House narrowly approves CAFTA
Trade accord's passage a win for Bush
An earlier version of this article incorrectly attributed a quotation to House Majority Leader Tom DeLay. The statement "Why in the world should people stick to the path of democracy if supposedly the richest, most generous democracy in the world rejects a trade agreement with these countries?" was made by Rep. Bill Thomas, R-California.
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WASHINGTON (CNN) -- After an all-day, full-court press by the White House, the House early Thursday narrowly approved the controversial Central America Free Trade Agreement, a pact supporters say will help strengthen fledgling democracies.
The vote also helped President Bush avoid a potentially embarrassing political defeat on an issue he championed for months.
The final vote to approve the pact was 217 to 215. House leaders held the vote open for an hour -- well past the normal 15-minute voting time -- as they rounded up enough votes to win.
In the end, 25 Republicans defied their leadership, and their president, to oppose CAFTA, while two others didn't vote. Only 15 of the House's 202 Democrats broke ranks to support it.
As the House debated deep into the night, Vice President Dick Cheney, two Cabinet secretaries and the U.S. trade representative were all in the Capitol, working with GOP leaders to secure the votes of wavering Republicans.
With Democrats nearly united in opposition to CAFTA, Bush took the unusual step of coming to Capitol Hill in person Wednesday to lobby members of his own party, painting the trade pact as a national security issue.
The agreement, which passed the Senate in June, will eliminate trade barriers between the United States and five Central American countries -- Guatemala, El Salvador, Honduras, Nicaragua and Costa Rica -- along with the Dominican Republic in the Caribbean.
Supporters said the agreement will improve the economies of those countries, increase the living standards of workers and strengthen fledgling democracies in a region awash in armed conflict 20 years ago.
"These freely elected presidents came to us and said, 'Help us,'" said House Ways and Means Committee Chairman Bill Thomas, R-California. "We help them by voting yes on CAFTA."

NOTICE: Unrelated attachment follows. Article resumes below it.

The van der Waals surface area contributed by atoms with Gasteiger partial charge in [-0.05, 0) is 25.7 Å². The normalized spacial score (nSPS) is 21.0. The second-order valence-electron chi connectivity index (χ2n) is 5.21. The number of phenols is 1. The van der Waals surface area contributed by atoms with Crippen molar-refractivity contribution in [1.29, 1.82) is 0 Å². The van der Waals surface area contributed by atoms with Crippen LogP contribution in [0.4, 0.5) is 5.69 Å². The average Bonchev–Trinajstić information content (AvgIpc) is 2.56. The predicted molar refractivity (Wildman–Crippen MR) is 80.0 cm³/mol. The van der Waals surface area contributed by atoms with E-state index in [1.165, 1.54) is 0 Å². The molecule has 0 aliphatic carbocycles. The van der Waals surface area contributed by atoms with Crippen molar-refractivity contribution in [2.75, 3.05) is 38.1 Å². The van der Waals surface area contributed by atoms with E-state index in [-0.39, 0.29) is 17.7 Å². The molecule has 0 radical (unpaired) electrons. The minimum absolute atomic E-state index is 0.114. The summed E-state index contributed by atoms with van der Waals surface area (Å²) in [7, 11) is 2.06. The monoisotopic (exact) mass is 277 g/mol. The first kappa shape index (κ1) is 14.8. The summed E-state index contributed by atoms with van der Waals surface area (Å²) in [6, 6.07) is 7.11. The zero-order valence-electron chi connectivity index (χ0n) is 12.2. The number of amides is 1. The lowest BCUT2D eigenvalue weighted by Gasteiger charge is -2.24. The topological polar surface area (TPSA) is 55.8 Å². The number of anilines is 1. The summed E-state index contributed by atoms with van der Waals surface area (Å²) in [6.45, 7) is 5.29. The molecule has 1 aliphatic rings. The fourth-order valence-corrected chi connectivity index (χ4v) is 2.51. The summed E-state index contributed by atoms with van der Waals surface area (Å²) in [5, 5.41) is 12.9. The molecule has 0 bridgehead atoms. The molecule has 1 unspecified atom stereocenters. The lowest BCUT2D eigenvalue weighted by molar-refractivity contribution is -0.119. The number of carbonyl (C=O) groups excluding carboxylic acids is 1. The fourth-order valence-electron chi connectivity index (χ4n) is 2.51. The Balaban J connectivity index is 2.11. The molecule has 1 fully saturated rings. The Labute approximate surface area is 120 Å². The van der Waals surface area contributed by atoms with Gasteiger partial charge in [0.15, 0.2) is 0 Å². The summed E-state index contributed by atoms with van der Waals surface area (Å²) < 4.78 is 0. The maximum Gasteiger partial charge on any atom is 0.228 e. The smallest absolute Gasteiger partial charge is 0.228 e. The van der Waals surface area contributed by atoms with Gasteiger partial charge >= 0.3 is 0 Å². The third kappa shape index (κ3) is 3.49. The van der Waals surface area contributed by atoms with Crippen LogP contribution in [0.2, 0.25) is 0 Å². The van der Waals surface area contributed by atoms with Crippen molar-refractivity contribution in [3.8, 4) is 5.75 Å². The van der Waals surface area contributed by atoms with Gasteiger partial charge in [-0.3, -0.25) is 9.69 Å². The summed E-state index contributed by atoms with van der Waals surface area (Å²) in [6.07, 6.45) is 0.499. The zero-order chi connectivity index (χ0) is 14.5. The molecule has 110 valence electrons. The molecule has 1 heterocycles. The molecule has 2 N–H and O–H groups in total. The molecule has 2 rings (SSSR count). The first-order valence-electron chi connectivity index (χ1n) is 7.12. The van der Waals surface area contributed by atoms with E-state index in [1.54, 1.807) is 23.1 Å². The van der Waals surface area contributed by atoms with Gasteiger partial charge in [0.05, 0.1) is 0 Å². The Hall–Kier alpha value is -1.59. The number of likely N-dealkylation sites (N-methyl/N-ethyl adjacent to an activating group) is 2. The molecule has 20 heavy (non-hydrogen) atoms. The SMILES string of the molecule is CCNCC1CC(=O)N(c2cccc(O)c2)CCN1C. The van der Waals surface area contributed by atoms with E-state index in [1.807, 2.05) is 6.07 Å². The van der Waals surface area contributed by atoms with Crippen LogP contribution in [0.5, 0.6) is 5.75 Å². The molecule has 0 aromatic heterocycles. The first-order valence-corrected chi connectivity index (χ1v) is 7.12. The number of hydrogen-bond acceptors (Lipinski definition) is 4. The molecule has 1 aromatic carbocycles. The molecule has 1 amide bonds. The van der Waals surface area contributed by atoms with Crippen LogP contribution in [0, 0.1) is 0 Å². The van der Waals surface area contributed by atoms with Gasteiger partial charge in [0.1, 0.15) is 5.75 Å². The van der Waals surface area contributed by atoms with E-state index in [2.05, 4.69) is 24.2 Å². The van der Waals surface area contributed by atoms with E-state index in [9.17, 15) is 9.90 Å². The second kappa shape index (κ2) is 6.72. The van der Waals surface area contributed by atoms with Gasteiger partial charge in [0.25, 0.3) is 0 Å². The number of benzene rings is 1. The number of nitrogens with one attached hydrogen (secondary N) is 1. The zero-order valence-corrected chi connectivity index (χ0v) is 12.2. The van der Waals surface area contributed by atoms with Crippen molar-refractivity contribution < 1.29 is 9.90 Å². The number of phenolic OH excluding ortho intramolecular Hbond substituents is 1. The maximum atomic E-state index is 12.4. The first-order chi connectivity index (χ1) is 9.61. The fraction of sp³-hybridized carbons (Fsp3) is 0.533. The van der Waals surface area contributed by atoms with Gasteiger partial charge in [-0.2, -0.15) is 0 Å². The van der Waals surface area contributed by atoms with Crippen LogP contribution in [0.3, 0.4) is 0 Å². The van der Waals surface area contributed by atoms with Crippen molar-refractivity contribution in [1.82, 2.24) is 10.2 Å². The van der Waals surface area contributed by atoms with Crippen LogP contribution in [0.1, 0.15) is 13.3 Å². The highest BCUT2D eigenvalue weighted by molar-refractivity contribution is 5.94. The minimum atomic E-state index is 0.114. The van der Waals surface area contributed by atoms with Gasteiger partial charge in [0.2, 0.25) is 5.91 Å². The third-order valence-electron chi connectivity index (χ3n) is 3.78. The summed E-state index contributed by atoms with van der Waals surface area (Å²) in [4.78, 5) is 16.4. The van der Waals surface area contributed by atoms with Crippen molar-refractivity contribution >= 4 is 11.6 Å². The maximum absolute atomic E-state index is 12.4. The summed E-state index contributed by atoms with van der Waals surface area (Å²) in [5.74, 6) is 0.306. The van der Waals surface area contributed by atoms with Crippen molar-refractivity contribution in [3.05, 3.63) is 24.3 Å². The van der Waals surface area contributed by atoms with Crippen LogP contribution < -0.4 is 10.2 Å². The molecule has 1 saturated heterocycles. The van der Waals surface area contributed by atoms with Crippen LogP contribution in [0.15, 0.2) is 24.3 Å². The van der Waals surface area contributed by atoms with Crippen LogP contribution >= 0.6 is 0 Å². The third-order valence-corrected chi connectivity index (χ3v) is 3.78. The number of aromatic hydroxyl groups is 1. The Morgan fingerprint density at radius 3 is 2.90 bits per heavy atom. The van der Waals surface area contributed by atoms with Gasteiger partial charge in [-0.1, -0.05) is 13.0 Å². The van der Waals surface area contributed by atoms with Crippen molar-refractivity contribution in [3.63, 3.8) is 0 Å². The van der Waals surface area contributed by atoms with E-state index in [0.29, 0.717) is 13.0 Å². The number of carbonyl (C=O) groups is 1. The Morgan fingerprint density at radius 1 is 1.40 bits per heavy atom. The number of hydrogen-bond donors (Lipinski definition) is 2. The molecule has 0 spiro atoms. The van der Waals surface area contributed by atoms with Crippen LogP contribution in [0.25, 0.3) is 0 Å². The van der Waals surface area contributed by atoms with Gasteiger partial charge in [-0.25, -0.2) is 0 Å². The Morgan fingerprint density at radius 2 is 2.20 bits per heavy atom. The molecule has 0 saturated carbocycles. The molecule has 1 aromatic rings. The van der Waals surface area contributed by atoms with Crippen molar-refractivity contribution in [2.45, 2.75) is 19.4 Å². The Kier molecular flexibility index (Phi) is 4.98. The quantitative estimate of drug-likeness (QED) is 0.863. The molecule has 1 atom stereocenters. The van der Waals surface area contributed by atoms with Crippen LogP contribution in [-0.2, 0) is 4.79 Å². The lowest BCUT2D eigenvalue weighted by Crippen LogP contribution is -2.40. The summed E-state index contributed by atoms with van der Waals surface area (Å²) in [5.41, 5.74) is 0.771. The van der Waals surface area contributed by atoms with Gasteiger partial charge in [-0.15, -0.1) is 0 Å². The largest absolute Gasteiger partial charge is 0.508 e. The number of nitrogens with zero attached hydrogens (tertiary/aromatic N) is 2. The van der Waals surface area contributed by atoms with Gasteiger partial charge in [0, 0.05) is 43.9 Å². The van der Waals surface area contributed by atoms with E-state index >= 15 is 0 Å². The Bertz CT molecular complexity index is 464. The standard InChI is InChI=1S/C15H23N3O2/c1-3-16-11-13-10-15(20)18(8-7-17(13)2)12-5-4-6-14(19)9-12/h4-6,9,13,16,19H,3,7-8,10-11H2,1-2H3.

"Why in the world should people stick to the path of democracy if supposedly the most richest, most generous democracy in the world rejects a trade agreement with these countries?" Thomas asked.
Concluding the night's debate, Thomas also chided Democrats for abandoning their traditional support for free trade.
"They have urged, all night, protectionism. They have urged fear. They have urged that we don't do what's right," he said.
But House Minority Leader Nancy Pelosi, D-California, insisted that Democrats were opposing the pact not because they oppose free trade but because they were against a flawed agreement.
"It is a step backward for workers in Central America and a job killer for here at home," she said.
"I wish that the CAFTA bill ... was an agreement that opened markets, included basic labor standards and protected our environment. This type of an agreement would have lifted the economies of both the United States and Central America. It would have attracted support from a large number of Democratic members."
While the amount of trade involved in CAFTA is small in comparison to the overall U.S. economy, the pact ran into strong opposition from organized labor, which pressed its Democratic allies to vote against it. Also, GOP lawmakers from states that produce textiles and sugar were concerned about the agreement's possible impact on their local industries.
One of those lawmakers, Rep. Walter Jones, R-North Carolina, told his colleagues that 200,000 jobs in his state have been lost since in the decade since passage of the North American Free Trade Agreement, and "CAFTA is NAFTA's ugly cousin."
Trying to overcome those local concerns, Bush, during his visit, "reminded us that we come here not only to represent our districts, but to represent the nation," said House Majority Leader Tom DeLay, R-Texas.
"It is in the national interest that CAFTA passes. It is good for our national security in supporting these fledgling democracies at our back door. It is good for our effort against illegal immigration. It is good for our economy," DeLay said.
But Democrats charged that CAFTA didn't do enough to protect the environment and workers' rights and would further erode America's manufacturing base.
Pelosi predicted that Bush's win on CAFTA "will be a Pyrrhic victory for him, because we will take our message to the American people that we are the ones looking out for them."
Bush's painting of CAFTA as a national security issue "clearly resonated with members of the House," White House spokesman Scott McClellan said.
McClellan said Bush also told the group that once trade expands and lifts people out of poverty, CAFTA will address the problem of illegal immigration into the United States because "families will be more willing to want to stay home to support their families because they'll have more opportunities at home."
DeLay, too, said he thought the national security argument might have swayed some GOP lawmakers.
"There is no question that these democratically elected governments, asking collectively to increase the economic security of those countries, could make it a national security vote if we turn our backs on them," DeLay said.
But later in the night during the final debate, Pelosi scoffed at the GOP strategy of wrapping CAFTA in the cloak of national security.
"Trade alone, devoid of basic living and working standards, has not, and will not, promote security, nor will it lift developing nations out of poverty," she said. "Our national security will not be improved by exploiting workers in Central America."
CNN's Ed Henry and Ted Barrett contributed to this report.
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